Natalya Nazarova and the world’s top Heptathletes were the star players on the second morning session in Budapest.
Throughout the three days of the 10th IAAF World Indoor Championships in Athletics (5 – 7 March) “LIVE” event by event reports are as usual available - click here - as the action happens in the Hungarian capital but here we also give a snap-shot of what’s been happening ‘Around the Arena’ this morning -
Sub-50...or faster still?
Natalya Nazarova the defending women’s 400m champion continued her progress towards the second sub-50 second clocking of her indoor career with a 50.91 win in the second semi-final heat. The Russian who is the second fastest indoor athlete of all-time (49.68) continued her relentless assault on the two lap indoor sprint and drew an inspired 51.68 national record out of Greece’s Fani Halkia, who placed second.
In the second heat the minor places also brought 51 second performances from Bahamas’ Tonique Williams (51.85) and Romania’s Ionela Tirlea (51.95). Yet Nazarova’s closest challenger remains her compatriot Olesya Krasnomovets, who topped that second draft (51.53).
With the addition of the previously mentioned foreign spice, if the two Russian 24 year-olds can also build the same momentum as they did at their nationals, then not just the rarity of a 49 seconds clocking will be achieved in tonight’s final, but Czech Jarmila Kratochvilova’s 1982 World record of 49.59 might even be threatened.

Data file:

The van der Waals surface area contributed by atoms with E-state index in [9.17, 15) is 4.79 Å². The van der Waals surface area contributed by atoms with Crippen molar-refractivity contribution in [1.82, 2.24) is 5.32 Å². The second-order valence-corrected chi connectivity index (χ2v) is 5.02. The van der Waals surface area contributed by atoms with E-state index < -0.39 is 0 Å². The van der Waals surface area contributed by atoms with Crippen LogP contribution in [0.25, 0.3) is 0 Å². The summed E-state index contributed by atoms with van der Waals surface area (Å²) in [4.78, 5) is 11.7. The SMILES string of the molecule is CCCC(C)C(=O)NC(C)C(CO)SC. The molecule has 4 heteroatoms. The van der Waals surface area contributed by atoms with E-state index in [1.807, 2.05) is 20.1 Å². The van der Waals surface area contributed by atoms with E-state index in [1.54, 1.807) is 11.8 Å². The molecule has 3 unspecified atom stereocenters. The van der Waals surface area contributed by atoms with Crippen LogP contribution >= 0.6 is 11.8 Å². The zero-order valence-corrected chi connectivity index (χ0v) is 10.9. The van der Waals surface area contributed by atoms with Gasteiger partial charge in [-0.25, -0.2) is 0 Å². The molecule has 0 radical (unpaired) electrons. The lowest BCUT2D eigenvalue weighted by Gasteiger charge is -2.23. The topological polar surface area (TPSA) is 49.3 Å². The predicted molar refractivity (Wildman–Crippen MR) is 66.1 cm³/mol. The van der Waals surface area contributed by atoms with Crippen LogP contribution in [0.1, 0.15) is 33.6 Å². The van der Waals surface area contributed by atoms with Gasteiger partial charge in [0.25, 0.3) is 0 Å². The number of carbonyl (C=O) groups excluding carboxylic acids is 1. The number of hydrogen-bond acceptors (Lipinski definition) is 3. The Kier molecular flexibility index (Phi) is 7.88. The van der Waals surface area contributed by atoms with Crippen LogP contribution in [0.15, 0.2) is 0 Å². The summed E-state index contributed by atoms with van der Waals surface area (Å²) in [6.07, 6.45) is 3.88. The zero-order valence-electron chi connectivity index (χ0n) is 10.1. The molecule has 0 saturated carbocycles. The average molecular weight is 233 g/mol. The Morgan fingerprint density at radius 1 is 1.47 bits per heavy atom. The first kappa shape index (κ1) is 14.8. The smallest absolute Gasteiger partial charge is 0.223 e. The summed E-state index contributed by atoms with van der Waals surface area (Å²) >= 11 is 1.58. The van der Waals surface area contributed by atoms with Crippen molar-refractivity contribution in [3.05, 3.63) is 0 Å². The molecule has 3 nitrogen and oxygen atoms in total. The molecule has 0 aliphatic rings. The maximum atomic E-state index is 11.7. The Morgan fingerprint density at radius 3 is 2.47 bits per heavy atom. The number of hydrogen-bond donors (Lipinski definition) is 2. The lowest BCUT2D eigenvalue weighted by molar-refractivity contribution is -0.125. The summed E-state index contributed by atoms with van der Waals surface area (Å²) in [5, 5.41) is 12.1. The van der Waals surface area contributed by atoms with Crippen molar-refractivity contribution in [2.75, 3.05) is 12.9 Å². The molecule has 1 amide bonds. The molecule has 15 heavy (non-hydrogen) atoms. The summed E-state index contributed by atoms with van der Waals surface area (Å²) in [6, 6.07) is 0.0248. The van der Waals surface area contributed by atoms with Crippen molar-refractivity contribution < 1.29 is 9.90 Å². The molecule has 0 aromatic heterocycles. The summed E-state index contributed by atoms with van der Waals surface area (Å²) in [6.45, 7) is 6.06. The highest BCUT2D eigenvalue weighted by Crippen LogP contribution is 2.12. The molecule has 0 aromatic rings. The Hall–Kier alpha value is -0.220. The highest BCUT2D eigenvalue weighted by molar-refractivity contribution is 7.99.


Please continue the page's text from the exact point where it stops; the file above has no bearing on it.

Sebrle takes a firm grip
The Heptathlon got under way at the highest level which one of course should expect from a competition which included Decathlon World record holder Roman Sebrle (CZE), Olympic champion Erki Nool (EST), and Dmitriy Karpov (KAZ) the World bronze medallist to name but a few of the distinguished eight man line-up.
It was USA’s Bryan Clay (season’s best and PB – 6014) who hit the event at full pace with a 6.65 second PB in the opening 60m. Also dashing to good times were Russia’s Lev Lobodin (6.90), Nool (6.96), Sebrle (6.97) and Karpov (7.04).
If we had been impressed by the sprint then the Long Jump was no disappointment either with Sebrle reaching out to 7.96, just one centimetre down on his indoor PB. Karpov was slightly better (7.97) with Clay throwing in his own 7.78 to keep very much in the hunt.
However, in the Shot, the final event of the morning, Sebrle, who won this title in 2001 really took command with a personal best of 16.28, a performance which put a lot of points between him and his nearest challengers, as Clay (14.84) and Karpov (14.95) were far adrift of the Czech’s mark.
As the morning session ended the standings were Sebrle 2812 points, ahead of Clay (2795) and Karpov (2708).
Double for Lebedeva?
Elsewhere this morning, Tatyana Lebedeva qualified with ease for tomorrow's final in the women’s Long Jump. The Russian champion in what is her second string event, leapt to 6.78 on her first attempt, and showed no signs of her recent injury niggles.
The double World Triple Jump champion now has the possibility of stringing together an unprecedented golden double at these championships, linking this event with her specialist discipline whose final tonight she qualified for with a 14.71 triple, yesterday.
China’s Yingnan Guan was the furthest long jump qualifier today with 6.80m.
The men’s 60m Hurdles heats brought a smooth progression to the semi-final for reigning champion Allen Johnson (USA) in 7.67. Cuba’s Yuniel Hernandez flew to the fastest qualification with 7.59 to win Heat Two. Not so fortunate in that heat was Johnson’s compatriot Duane Ross who fell very heavily, fracturing his right wrist, and cutting and bruising his body in the tumble.
We are promised a wonderful women's High Jump final tomorrow, as in today's preliminary round, eight women automatically qualified with 1.96m clearances led by the two Ukrainians Vita Palamar and Viktoriya Styopina, and Russia's pair of Anna Chicherova and Yelena Slesarenko.